The Freemantle DVD from Great Britain is an above average anamorphic wide screen (about 1.77) transfer.
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on 28 July 2011
I've yet to be driven up the M6 to Manchester overnight in a Rolls Royce, but in 1967 it obviously wasn't all that different from what you got for your bus fare, and I know only too well what that was like. This film tells that sort of truth very well indeed, and from all sorts of oblique angles. One of its targets, and it's not clear sometimes whether they are Finney's or Shelagh Delaney's, is the impact of the sour end of the decade itself. This is the world Julie Christie left in "Billy Liar". London was where it was at. Finney has conquered London and the victory means nothing to him. Though he and Colin Blakely enjoy themselves in the opening slapstick sequence, Finney is required to live up to his servants' expectations as soon as he gets home. The shambolic trip north to take his son to Manchester United v Chelsea isn't an escape. The old city's character no longer exists - even ten years earlier he'd have been in the grand Victorian Midland Hotel ( which still stands). Now it's the ghastly new Piccadilly, but Finney/Charlie is too tired/hungover to care. Finney/director does. Tips worth half a week's wages to get rid of the waiter who knew his father, and a claustrophobic sort of pass from American intern Liza Minelli,( feature debut) whose ancestors, if you can believe it, also came from Manchester, (which she first sees as a pit, and then a vast demolition site, to be photographed with enthusiasm) and who manages to lose her false ponytail on his pillow, but nothing else, say it all. This is not how life should be. The year after the World Cup, this was not a feelgood film. Deeply unfashionable, it didn't get general release. But it was right about the end of the Wilson years and a good deal else. Not much forging ahead and a lot of cheap quick fixes.

Then we are in the Derbyshire dales. Billie Whitelaw, at her best, has conquered this territory and is going to hold it. Tough, tender, businesslike and fiery. None of that green nonsense for her. Finney brings celebrity ( doorstepping pressmen) and incompetence - his 8 year old son dumps him at Old Trafford and goes home by train on his own. It's hard to say which bores her more. Finney can't even manage the worried father role. All he can do is vanish, which he does.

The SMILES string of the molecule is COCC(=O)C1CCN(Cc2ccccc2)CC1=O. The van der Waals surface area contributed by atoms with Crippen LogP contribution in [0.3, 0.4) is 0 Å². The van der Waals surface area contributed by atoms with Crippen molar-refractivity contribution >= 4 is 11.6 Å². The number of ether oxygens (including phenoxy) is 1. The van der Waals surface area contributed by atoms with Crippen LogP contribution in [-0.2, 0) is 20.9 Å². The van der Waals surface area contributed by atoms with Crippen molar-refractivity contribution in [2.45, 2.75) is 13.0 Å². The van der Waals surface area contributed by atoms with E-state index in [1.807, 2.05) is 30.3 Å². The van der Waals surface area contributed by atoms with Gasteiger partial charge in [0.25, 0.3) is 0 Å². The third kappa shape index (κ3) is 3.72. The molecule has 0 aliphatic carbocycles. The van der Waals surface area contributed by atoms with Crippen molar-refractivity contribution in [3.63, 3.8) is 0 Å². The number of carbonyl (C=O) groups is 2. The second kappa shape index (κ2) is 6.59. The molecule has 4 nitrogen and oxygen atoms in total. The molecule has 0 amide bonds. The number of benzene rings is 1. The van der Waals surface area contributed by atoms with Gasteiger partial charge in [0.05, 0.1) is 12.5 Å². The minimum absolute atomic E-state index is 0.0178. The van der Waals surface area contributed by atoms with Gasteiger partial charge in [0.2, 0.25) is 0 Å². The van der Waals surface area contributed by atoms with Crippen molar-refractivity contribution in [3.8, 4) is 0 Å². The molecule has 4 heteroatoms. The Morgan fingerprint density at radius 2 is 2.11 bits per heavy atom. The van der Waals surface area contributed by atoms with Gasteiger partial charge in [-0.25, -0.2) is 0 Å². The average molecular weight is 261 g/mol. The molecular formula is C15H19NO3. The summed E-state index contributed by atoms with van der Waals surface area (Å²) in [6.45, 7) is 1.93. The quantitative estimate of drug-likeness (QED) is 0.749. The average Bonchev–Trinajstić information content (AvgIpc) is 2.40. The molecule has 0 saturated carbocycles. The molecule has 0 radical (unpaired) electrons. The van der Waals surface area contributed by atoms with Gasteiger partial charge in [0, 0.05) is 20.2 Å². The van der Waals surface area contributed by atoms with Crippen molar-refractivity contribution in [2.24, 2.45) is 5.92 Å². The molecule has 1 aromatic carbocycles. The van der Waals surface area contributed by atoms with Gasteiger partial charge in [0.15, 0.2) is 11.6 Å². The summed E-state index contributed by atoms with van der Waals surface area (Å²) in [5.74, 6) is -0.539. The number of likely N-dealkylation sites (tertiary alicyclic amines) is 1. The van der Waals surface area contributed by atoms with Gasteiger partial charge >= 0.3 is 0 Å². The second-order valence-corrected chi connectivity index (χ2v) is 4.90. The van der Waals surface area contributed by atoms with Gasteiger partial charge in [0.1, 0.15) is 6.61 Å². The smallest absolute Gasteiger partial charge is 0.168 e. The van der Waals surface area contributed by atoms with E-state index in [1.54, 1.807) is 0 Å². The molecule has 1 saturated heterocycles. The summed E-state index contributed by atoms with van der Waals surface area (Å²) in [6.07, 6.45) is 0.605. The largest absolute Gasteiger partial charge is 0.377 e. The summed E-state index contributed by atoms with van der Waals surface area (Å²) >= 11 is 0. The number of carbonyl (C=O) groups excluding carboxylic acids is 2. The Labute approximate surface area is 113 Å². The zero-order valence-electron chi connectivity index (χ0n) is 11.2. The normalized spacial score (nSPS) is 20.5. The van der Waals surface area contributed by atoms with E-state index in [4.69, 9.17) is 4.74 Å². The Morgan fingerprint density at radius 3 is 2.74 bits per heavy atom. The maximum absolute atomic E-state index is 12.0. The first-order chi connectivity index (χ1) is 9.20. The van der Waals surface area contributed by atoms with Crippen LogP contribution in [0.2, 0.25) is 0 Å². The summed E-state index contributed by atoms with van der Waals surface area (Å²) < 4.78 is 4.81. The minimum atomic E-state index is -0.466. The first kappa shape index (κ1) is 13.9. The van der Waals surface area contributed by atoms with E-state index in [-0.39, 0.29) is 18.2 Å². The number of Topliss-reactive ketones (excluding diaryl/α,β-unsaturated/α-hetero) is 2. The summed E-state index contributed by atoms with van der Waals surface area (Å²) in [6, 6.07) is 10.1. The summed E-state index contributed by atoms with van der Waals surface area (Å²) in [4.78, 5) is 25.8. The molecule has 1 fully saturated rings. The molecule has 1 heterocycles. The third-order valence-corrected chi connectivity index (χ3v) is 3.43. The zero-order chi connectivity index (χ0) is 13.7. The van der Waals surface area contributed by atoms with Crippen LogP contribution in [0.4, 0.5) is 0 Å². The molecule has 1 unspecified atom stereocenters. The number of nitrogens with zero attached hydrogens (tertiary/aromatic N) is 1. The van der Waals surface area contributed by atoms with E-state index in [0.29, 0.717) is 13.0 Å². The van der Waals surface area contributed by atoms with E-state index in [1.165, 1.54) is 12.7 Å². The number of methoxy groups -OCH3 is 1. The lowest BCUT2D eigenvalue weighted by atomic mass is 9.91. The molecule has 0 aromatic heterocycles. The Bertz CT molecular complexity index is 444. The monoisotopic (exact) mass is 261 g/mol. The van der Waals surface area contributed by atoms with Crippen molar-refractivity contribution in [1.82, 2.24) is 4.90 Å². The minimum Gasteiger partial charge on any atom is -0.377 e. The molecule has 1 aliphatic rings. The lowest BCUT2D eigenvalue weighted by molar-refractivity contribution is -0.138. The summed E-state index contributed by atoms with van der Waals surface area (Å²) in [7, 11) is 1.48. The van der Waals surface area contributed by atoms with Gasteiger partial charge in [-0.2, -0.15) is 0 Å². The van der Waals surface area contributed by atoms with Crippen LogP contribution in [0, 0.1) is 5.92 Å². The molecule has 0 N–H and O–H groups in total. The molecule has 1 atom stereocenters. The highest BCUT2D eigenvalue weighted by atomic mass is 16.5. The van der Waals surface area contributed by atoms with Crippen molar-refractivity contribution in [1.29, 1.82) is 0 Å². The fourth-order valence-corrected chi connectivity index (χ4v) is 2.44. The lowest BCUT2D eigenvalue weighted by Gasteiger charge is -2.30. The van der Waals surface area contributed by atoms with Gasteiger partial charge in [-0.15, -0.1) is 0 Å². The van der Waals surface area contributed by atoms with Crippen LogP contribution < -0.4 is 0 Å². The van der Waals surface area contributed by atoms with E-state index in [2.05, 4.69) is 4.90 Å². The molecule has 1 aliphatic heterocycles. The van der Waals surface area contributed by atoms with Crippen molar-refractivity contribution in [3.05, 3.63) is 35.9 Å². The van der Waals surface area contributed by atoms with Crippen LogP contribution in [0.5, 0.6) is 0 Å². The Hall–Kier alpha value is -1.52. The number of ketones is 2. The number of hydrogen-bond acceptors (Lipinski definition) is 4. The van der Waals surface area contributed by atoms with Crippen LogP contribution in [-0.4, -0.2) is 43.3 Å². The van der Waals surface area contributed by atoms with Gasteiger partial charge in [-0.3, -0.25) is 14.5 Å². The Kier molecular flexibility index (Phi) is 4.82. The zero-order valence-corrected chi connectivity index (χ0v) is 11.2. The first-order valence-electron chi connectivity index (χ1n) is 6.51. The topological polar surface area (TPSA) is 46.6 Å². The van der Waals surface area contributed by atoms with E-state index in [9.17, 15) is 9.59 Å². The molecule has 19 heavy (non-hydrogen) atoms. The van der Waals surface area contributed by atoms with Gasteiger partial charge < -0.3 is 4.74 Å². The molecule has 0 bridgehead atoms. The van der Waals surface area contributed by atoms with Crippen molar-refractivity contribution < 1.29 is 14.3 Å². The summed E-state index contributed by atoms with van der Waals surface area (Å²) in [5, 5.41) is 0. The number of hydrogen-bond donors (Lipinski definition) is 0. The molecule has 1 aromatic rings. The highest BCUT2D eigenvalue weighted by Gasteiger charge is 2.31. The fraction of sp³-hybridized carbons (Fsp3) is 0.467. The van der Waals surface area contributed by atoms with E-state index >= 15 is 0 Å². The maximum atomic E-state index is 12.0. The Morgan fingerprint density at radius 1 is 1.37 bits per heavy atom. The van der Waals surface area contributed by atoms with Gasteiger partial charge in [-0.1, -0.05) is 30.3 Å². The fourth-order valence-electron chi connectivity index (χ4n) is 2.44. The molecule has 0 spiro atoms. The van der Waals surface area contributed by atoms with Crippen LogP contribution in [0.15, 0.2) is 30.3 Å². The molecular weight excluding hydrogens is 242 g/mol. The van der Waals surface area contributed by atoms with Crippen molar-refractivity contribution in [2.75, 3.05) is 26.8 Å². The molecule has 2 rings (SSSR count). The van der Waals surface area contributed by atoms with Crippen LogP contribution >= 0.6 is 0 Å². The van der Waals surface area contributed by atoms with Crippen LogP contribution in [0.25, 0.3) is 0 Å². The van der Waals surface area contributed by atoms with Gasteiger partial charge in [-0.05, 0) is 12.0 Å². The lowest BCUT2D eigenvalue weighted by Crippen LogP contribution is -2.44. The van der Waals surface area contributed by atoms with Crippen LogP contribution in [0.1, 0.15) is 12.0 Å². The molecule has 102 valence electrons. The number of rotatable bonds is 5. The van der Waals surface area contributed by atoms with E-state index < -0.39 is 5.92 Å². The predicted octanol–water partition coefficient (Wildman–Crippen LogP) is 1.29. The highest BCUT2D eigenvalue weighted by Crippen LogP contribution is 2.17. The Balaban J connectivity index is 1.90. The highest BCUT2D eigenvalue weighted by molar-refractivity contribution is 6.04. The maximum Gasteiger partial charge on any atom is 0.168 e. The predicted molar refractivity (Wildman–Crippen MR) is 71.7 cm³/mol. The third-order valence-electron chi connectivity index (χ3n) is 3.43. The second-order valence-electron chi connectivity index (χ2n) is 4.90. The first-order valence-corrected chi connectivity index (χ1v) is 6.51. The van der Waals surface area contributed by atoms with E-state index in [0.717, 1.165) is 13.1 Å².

Finney the director is alive and original. Finney the actor is less inventive. The film bounces off Charlie Bubbles, who relies on unchanging facial expression, the occasional cigar, and a routine dismissiveness to get him through the complexities of his Manchester visit. But with Whitelaw he marshals skill and subtlety. Perhaps Colin Blakely shouldn't have been put to bed so early, though that would have led to a different movie altogether.

Someone like Rohmer wouldn't have made half the mistakes in this film, but it's worth cherishing all the same, for the mood, the images, and the interplay between Finney and Whitelaw. Supporting actress? You have to be kidding.
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on 28 November 2012
I bought this DVD because i have admired Albert Finney's work for many years. The storyline was thin, but interesting with some great photography, until the end, which I found strange and stupid, leaving the viewer in mid-air and confused.
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on 28 June 2012
British film of 1967, starring Billie Whitelaw and Albert Finney, and also featuring a young (and already nutty) Liza Minnelli. It was listed to compete at the 1968 Cannes Film Festival, but the festival was cancelled due to the events of May 1968 in France. Finney starred in and directed the movie for the only time. For her performance, Miss Whitelaw (rightly) won the 1968 British Academy of Film and Television Arts award for Best Supporting Actress.